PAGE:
30 years of Bosch KTS diagnostic testers
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In 1988, the legendary “Bosch Hammer” brought control unit diagnoses into everyday workshop life.
In 1988 the Bosch KTS 300, the first diagnostic tester, allowed independent workshops to check electronic vehicle systems. Bosch named it KTS or “Klein-Tester-Serie”, which is German for “series of small testers”, and the name is still used today.
“Since the company was founded, Bosch has been a name that stands for development competence, technical quality and reliability. We were among the first companies that started to meet these requirements in the field of control unit diagnostics,” says Oliver Frei, Regional President Europe at Bosch Automotive Service Solutions, describing the motivation behind driving continuous further development of KTS diagnostic testers.
“We have always aimed to increase the efficiency and effectiveness of everyday tasks in workshops, by means of our diagnostic testers and modern software. Diagnostic solutions fit for the future of workshops – that’s what drives us,” Frei continues.
The 30-year success story of Bosch diagnostic testers will continue – thanks to optimised control unit diagnoses and new generations of KTS testers providing future-oriented hardware solutions.
The success story began with the “Bosch Hammer”
When the first KTS was launched, it was able to handle the engine management data of three different makes of cars. But the number of control units KTS was able to test grew rapidly.
By 1999, it allowed control unit diagnoses on some 120 systems from 25 different vehicle manufacturers. The automotive sector soon got to know the KTS 300 as “Bosch Hammer” and as a synonym for engine testers.
In 1999, the Bosch ESI[tronic] workshop software was launched, introducing another important milestone for control unit diagnostics and further development of the KTS series.
Quarterly updates that were originally on CD and then on DVD, are now mostly online and make sure workshops are always provided with up-to-date diagnostic data that is suitable for even the latest vehicle models and control units.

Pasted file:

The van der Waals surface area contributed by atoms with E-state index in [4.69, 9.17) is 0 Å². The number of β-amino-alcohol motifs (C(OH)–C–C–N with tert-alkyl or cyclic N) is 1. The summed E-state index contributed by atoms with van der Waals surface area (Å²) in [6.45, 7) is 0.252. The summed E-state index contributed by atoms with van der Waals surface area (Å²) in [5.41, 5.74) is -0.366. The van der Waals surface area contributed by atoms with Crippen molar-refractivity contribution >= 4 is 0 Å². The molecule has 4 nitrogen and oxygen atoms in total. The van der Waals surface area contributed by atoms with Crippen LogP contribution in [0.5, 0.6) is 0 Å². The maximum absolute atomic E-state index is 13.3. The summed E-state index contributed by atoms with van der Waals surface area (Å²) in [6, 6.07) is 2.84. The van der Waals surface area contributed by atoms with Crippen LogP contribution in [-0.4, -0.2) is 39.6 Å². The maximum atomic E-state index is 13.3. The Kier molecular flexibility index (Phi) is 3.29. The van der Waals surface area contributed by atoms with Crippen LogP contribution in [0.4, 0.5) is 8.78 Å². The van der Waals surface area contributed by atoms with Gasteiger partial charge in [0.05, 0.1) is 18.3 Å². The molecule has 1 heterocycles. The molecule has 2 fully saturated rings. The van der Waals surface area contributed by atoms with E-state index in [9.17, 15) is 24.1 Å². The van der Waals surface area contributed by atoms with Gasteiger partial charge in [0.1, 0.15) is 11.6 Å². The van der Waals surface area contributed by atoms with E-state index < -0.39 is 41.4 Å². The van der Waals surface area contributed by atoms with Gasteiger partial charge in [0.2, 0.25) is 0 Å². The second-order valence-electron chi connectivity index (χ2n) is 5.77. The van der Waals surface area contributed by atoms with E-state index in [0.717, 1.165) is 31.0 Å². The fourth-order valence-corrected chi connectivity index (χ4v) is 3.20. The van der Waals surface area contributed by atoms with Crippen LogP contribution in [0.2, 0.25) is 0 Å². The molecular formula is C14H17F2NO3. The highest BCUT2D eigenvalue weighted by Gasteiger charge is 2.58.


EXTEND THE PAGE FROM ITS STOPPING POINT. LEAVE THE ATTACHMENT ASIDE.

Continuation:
Nowadays, KTS diagnostic testers and ESI[tronic] 2.0 allow workshops to perform control unit diagnoses from more than 90,000 vehicle models of more than 150 different makes.
Oliver Frei, Regional President Europe at Bosch Automotive Service Solutions
30 years of experience and competence in control unit diagnoses
Several electronic vehicle systems used as original equipment by vehicle manufacturers around the world have been developed by Bosch engineers.
For 30 years, Bosch has been a leader of control unit diagnostics. While the demands placed on technically qualified and efficient diagnostics in automotive workshops grew, Bosch continuously improved its KTS and ESI[tronic] workshop software.
Today, KTS modules complement exhaust gas testers and vehicle system testers. They are both either integrated into a trolley housing a PC, screen and printer or available as part of handy tablet computers suitable for mobile use in workshops. Using Bluetooth, Wi-Fi or LAN, they can be connected with other testers, with the workshop network or even with the Internet.
In addition, they also support all common communication protocols used by electronic vehicle systems.
Future-proof hardware with PassThru and ethernet interfaces
Under standards, car manufacturers are obligated to make technical repair information available to independent workshops through online portals. In order to access these online portals, a PassThru interface is needed. have been PassThru-enabled since 2009 and can still be used to access repair data – although with some restrictions.
This allows independent workshops to maintain modern vehicle models and reprogram control units. They do not have to turn away customers to authorised workshops. Using the latest , workshops are well prepared for the future. The devices already include the new, Ethernet-based Diagnostics over Internet Protocol (DoIP) diagnostic interface. It allows much higher data transfer rates, particularly important considering the growing data volumes required, for instance, by driver assistance systems.
More and more vehicle manufacturers also use Ethernet for diagnoses. Basic diagnoses will still be possible via CAN interface, for comprehensive diagnoses or flashing of control units, however, an Ethernet interfaceas the one included on the latest will be required.